Skip to main content

Your CEO wants coverage. Your colleagues want coverage. Gosh knows, your clients frikkin yearn for it.

You, on the other hand, pray for it, since your fabulous backside is on the proverbial line.

Alas, scoring media coverage is no picnic.

Here are 19 reasons, the media doesn’t give a damn about you (and never covers you):

  1. You approach them at the wrong time(s), when they are scrambling to file their stories, publish their blog posts, etc.
  2. You don’t believe PR is a business function worth investing in
  3. Your pitches are mass, anonymous blasts
  4. Your contact info is not SUPER easy to find
  5. There is other, more newsworthy, news to cover
  6. You include no rich media in your email pitches
  7. You’ve never cultivated and maintained real relationships with media
  8. You pitch media on things they don’t cover
  9. You write like a first grader
  10. Your never follow up on pitches (media tell you that you don’t need to do this, they LIE!)
  11. The media’s resources are dwindling, and you’ve not built the right kinds of capacity for this new reality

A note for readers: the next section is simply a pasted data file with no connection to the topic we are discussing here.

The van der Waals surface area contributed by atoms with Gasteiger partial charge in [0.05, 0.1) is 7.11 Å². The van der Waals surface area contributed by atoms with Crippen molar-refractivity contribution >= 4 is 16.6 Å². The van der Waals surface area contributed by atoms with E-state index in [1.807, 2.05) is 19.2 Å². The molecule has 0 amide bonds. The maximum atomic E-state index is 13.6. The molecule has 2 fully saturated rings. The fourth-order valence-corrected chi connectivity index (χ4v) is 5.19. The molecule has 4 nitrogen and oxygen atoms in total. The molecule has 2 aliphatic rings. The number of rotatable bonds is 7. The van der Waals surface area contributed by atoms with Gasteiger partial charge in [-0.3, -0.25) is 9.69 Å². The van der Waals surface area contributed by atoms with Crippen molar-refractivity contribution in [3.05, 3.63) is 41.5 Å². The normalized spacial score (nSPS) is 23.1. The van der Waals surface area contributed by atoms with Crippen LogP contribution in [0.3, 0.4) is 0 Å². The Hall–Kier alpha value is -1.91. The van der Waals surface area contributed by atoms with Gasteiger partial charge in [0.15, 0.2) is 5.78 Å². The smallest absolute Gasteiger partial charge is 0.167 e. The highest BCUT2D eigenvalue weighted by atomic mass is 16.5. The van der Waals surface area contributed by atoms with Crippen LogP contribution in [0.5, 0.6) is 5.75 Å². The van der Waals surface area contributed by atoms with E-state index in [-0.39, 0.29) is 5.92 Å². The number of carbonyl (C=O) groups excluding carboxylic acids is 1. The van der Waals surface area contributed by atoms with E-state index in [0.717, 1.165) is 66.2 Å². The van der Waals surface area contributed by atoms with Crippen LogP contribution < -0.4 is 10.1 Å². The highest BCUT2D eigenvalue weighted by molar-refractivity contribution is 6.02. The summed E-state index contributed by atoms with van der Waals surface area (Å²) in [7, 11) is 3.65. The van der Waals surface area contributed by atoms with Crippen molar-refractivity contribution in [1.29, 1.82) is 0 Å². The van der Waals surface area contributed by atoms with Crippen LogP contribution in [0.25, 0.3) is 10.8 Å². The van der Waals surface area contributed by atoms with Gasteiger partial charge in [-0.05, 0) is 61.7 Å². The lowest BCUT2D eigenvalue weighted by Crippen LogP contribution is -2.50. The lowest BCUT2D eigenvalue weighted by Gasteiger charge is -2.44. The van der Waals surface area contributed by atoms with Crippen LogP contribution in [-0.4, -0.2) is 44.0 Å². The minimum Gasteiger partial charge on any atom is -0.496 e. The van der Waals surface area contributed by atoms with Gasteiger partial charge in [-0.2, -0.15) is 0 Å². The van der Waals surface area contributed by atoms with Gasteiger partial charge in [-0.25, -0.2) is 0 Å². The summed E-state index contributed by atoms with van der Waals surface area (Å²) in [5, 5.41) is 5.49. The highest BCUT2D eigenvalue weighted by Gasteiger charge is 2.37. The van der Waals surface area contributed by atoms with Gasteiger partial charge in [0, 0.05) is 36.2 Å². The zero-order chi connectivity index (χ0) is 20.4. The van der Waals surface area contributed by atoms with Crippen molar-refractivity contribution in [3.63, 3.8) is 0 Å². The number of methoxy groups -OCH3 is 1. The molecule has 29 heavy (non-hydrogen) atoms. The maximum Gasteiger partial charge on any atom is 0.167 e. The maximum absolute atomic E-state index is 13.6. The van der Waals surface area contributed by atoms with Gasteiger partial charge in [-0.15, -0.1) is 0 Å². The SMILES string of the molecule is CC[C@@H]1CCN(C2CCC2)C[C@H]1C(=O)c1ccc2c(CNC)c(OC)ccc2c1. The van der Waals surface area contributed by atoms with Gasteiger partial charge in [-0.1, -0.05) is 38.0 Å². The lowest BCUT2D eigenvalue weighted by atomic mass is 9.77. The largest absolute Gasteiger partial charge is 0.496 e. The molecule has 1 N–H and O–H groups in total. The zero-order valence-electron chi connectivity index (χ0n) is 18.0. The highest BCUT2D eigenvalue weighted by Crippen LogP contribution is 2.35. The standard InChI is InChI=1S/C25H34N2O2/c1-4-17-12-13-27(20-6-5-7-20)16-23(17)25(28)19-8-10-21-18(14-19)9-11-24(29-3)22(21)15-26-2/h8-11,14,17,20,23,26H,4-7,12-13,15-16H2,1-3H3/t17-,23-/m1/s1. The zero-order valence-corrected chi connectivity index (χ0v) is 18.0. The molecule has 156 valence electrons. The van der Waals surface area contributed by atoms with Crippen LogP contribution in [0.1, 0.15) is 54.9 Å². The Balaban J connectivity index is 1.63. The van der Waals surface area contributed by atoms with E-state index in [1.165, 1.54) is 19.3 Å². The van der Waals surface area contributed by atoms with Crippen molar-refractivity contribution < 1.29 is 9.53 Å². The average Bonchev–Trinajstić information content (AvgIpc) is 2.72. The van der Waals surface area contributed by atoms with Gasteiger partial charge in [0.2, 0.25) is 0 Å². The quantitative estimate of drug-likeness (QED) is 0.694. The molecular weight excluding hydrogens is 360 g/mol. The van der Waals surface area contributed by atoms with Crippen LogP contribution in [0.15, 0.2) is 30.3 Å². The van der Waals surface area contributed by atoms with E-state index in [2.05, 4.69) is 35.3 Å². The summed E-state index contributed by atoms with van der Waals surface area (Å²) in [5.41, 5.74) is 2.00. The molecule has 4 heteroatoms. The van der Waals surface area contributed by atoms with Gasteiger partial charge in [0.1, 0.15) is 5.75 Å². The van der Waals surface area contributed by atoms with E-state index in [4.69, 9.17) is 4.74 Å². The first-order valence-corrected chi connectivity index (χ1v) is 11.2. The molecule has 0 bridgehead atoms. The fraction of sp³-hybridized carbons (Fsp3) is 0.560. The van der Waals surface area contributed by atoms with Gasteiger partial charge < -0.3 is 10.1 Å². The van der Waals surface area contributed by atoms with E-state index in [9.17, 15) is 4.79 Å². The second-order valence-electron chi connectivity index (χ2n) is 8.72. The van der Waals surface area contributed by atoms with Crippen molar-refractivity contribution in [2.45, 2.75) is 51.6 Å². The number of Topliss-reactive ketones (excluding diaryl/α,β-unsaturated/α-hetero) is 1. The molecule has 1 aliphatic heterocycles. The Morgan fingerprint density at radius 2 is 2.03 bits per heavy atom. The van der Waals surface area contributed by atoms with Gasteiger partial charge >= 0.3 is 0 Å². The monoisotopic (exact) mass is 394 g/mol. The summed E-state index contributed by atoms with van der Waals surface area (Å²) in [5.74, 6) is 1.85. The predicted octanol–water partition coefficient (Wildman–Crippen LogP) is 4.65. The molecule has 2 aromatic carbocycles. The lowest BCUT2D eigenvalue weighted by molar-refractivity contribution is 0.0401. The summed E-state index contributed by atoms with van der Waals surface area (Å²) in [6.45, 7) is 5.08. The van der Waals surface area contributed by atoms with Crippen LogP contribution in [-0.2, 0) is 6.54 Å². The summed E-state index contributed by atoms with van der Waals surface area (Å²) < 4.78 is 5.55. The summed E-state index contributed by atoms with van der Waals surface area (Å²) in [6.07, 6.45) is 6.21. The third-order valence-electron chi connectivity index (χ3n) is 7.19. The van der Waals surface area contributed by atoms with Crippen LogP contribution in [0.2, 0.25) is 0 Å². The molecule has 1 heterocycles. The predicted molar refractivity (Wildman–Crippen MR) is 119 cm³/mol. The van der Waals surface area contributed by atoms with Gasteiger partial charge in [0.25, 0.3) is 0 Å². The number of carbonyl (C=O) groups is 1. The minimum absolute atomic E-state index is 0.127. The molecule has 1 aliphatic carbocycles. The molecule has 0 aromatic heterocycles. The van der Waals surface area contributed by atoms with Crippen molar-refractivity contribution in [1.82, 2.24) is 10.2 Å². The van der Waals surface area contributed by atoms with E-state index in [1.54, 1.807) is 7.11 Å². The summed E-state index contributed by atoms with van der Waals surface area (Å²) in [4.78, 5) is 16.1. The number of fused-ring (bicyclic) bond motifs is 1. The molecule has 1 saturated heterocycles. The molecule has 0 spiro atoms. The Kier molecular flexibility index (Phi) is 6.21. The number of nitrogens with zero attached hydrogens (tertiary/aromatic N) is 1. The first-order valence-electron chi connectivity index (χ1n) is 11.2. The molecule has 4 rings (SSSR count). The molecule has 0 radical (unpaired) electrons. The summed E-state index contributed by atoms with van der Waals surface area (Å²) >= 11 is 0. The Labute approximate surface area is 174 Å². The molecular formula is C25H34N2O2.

12. You don’t do social media. (Sorry, if you want media coverage in 2011, you probably need to be interacting with the right people on the social web)
  13. What you’re pitching is REALLY not that interesting
  14. Your pitches don’t explicitly spell out a news/audience interest angle
  15. You ask for coverage before helping and giving to specific media. (It’s gotta be the other way around)
  16. You pitch media via channels they hate
  17. Your email subject line reads like Dickens wrote it. Looooooong!
  18. You LOVE you some jargon
  19. Other media have covered you a whole bunch, and earlier

You must have other ideas. Add them below.

Join the discussion 2 Comments

  • Krista says:

    Wow, this is quite the impressive list! I honestly think you encapsulated most of what I’ve found to be true as to why media often don’t cover PR pitches.

    One item I might add is if you (or your client) has burned a reporter or an outlet previously (i.e. not following through with an interview; not cooperating at an interview; or just insulting them for not covering the pitch), it’s highly likely they won’t be so happy to hear from you in the future. Lesson is to always follow through and to not burn bridges in the media, because you never know when you’ll find that person again.

  • Excellent add! Sometimes media make me want to pull my hair out. It is never a good strategy though 🙂

Leave a Reply